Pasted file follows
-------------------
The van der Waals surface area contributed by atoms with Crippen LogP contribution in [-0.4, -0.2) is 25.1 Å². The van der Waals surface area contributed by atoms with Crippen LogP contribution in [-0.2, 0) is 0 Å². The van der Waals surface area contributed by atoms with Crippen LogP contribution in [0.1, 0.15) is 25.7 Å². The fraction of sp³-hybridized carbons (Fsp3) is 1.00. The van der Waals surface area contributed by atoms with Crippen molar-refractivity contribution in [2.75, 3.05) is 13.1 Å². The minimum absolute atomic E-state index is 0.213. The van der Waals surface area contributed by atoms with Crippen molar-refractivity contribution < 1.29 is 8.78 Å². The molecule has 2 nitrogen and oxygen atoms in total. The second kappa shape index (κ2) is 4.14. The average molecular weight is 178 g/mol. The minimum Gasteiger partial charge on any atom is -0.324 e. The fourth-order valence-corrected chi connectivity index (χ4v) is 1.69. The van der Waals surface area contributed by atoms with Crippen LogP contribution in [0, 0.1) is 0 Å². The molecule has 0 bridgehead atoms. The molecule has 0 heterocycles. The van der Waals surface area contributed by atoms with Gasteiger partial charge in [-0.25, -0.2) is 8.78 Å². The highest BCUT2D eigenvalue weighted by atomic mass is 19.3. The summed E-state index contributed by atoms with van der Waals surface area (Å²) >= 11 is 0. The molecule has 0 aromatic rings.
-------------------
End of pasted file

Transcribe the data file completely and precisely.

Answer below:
The van der Waals surface area contributed by atoms with Crippen LogP contribution in [-0.4, -0.2) is 25.1 Å². The van der Waals surface area contributed by atoms with Crippen LogP contribution in [-0.2, 0) is 0 Å². The van der Waals surface area contributed by atoms with Crippen LogP contribution in [0.1, 0.15) is 25.7 Å². The fraction of sp³-hybridized carbons (Fsp3) is 1.00. The van der Waals surface area contributed by atoms with Crippen molar-refractivity contribution in [2.75, 3.05) is 13.1 Å². The minimum absolute atomic E-state index is 0.213. The van der Waals surface area contributed by atoms with Crippen molar-refractivity contribution < 1.29 is 8.78 Å². The molecule has 2 nitrogen and oxygen atoms in total. The second kappa shape index (κ2) is 4.14. The average molecular weight is 178 g/mol. The minimum Gasteiger partial charge on any atom is -0.324 e. The fourth-order valence-corrected chi connectivity index (χ4v) is 1.69. The van der Waals surface area contributed by atoms with Crippen LogP contribution in [0, 0.1) is 0 Å². The molecule has 0 bridgehead atoms. The molecule has 0 heterocycles. The van der Waals surface area contributed by atoms with Gasteiger partial charge in [-0.25, -0.2) is 8.78 Å². The highest BCUT2D eigenvalue weighted by atomic mass is 19.3. The summed E-state index contributed by atoms with van der Waals surface area (Å²) >= 11 is 0. The molecule has 0 aromatic rings.